On his return to Paris from London, Chopin met George Sand (Mme. Aurore Dudevant), then at the height of her fame and the leading literary woman in Paris, who shared with Victor Hugo the honor of preeminence in French letters. She was a woman who challenged the attention of the world, as much by the irregularities of her private life as by her literary genius. She dominated Chopin's life after they became friends, and her influence upon his career was most marked. The story of this attachment has been told by Taine, Henry Janes, W. H. Hadow, James Huneker and numerous others and has been touched upon in all the biographies of the composer and the writer. Chopin seems to have had other love affairs, it being said of him that he was in the habit of falling in and out of love all the time. In his early days in Warsaw the composer had met and loved Constantia Gladkowska, or Gladowska, a pupil of the Warsaw Conservatory, but he is said never to have let her know of his affection, although she inspired him to write the adagio of the concerto in F minor and the yalse in D flat. She sang at one of his concerts in Warsaw and later went on the operatic stage. Later she married and Chopin appears to have dropped her from his mind. His second affair of the heart took place in 1836, when he visited Dresden and there met Marie Wpdzinski, whose brothers had been pupils at his father's school in Warsaw. Marie is said by Karasowski to have reciprocated Chopin's love and desired to marry him, but was debarred from doing so by her parents, who wished her to wed a man richer in the world's goods. The following year she married the son of Chopin's godfather, the man for whom Chopin had been named, Count Frederic Skarbek, and after a time she vanished into obscurity. George Sand was the third and last of Chopin's love affairs. She has been variously described. Professor Niecks pictured her as a female Don Juan, and as a pen painter of fallen and defiled natures. Hadden calls her a cormorant, even while admitting that she nursed and cared for Chopin in his illness as his mother might; while on the other hand, Elizabeth Barrett Browning, George Eliot and W. H. Hadow, (apparently her only apologist among the opposite sex), called her good and great and described her affection for Chopin as maternal and nothing more. Mme. Sand had had many lovers before Chopin came into her life; Alfred de Musset, Delacroix the painter, Jules Sandeau, (in conjunction with whom she had written her first book, Rose et Blanche), Franz Liszt and others, and on account of most of these "affairs," after their termination, sooner or later found their way into her novels. Chopin was destined, if the gossips of the time were to be believed, to go the way of all the rest. According to Liszt and Mme. Sand herself, the meeting took place at the apartment of Chopin, through Liszt, who brought the novelist to call. Chopin is said to have disliked her at first and even wrote to his parents of meeting the great novelist and of not being attracted to her. Sand was unconventional, eccentric in dress and brusque in manner. She was fond of smoking cigars and had none of the social graces, preferring to lapse into absolute silence if not particularly interested in the person who was talking to her. She was many years older than Chopin, a divorced woman with two children, a son and daughter. She overcome all of Chopin's prejudices, however, as she had those of others, and there is every reason to believe that he grew to love her as he never loved anyone else. Shortly after the meeting, about 1837, Chopin being in feeble health, visited the novelist at her country home at Nohant, where she was in the habit of passing several months each year. Here she nursed and cared for him until he grew better. Bronchitis having developed the following year, Mme. Sand arranged for him to accompany her and her son and daughter to the island of Majorca in Spain to pass the winter. Sand is said to have decided upon the trip, " Chopin dreading to leave Paris, as every change was a terrible event in his life." Mme. Sand gives an account of the sojourn in her little book, A Winter in Majorca, which has been translated into English. For a time life ran smoothly enough and Chopin apparently showed signs of improvement, but after the wet season had set in his health grew worse, he suffered from hemorrhages, and the climate and the strange people fretted him continually. The natives drove " that consumptive person," as they called him, from the villa, which the party had rented and they were obliged to take up their abode in a disused Carthusian monastery on the outskirts of the town. Here the discomforts were so many that life became unbearable. Chopin made a "detestable invalid," said Sand; but here he wrote some of his most beautiful compositions, among others the preludes, which Rubinstein called "the very pearls of Chopin's work," in which is to be found such a combination of sweetness and strength, that Robert Schumann described them as "canons buried in flowers." The party finally left the island, making short stops at Barcelona and at Genoa, and then returning to Paris. For several years the friendship between the two continued, Chopin passing a part of every summer at Nohant with Mme. Sand and her family, and the winters in Paris with her. He was prosperous and happy, was teaching music and his compositions were beginning to meet with the appreciation that they deserved. In 1846, the rupture of the friendship, which Professor Niecks calls the catastrophe of Chopin's life, occurred and he was never the same afterward. No one appears to have been taken into the confidence of either as to the cause, although many conjectures were made. By some, Chopin is said to have displeased Sand by receiving her daughter and the husband she had married against her mother's wishes. Others declare Sand was tired of playing nurse to an irritable invalid, and that she gave that as an excuse to rid herself of Chopin. Still others see in Sand's book, Lucrezia Floriani, published that year, and in which she is said to have caricatured Chopin in the role of Prince Karol, the cause of the severence of the friendship. But whatever the cause, it was final. They met but once afterward, and then Chopin coldly repulsed Sand's attempts at a reconciliation. While the novelist has been criticized for her heartless treatment of Chopin, all are agreed that by the care and affection that she brought him at a time when he was sadly in need of both, she probably prolonged his life for several years. His was a nature that was dependent upon sympathy and affection, and for a time at least as a member of Mme. Sand's household, he received both. The novelist denied that the separation had come about through her, and she likewise denied that she had had the composer in mind when she described the character of Prince Karol in her book. The sympathies of mutual friends were wholly with the composer, however, because it was not Sand's first offense at "making copy" out of her love affairs, when she was through with the victim.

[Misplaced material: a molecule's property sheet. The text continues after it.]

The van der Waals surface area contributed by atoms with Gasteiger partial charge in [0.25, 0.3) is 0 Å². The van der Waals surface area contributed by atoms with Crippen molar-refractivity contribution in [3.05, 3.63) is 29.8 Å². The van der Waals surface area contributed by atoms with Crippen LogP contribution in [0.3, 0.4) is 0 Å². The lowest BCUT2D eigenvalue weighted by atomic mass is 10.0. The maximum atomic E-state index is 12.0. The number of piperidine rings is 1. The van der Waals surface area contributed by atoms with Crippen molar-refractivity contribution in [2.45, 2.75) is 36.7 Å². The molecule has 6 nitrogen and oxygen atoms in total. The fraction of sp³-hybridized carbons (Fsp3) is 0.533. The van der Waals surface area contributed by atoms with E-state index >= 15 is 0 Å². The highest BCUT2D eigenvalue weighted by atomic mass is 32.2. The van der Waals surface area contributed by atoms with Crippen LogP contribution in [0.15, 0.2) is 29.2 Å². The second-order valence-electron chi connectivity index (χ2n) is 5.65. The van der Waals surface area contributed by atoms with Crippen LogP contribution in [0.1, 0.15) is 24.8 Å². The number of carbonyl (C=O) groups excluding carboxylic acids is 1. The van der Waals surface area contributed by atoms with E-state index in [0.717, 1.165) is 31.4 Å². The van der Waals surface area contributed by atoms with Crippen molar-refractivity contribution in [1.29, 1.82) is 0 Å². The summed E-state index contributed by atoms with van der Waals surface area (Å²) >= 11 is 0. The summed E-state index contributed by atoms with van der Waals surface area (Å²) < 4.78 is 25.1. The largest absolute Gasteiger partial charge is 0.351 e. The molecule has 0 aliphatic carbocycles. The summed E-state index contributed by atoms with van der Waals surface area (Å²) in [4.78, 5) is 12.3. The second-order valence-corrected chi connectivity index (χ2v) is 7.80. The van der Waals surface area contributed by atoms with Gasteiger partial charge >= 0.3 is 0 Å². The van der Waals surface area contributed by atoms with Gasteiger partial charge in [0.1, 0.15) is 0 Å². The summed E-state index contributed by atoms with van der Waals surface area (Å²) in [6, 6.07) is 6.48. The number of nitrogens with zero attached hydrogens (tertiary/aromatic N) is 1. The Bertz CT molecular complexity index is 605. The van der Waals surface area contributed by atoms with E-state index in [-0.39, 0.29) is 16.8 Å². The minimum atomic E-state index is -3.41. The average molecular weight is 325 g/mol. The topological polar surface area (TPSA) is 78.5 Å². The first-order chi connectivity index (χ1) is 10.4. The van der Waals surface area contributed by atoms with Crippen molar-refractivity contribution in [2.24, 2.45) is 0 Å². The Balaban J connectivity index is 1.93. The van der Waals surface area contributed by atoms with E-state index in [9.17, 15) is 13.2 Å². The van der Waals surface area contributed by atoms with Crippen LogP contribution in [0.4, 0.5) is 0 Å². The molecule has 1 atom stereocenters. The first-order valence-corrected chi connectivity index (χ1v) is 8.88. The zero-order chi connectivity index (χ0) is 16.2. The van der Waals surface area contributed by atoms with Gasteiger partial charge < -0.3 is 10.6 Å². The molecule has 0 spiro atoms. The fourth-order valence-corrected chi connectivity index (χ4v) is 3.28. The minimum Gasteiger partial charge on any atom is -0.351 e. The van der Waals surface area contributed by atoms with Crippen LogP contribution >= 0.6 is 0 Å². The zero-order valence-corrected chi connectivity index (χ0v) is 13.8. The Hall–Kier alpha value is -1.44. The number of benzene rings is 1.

After the quarrel, Chopin's health grew rapidly worse, and although he continued to give lessons and appear occasionally in public, his friends all realized that the end was not far off. He grew more and more irritable and had frequent quarrels with those whom he loved the best  the most serious one of all with Liszt, which was never made up.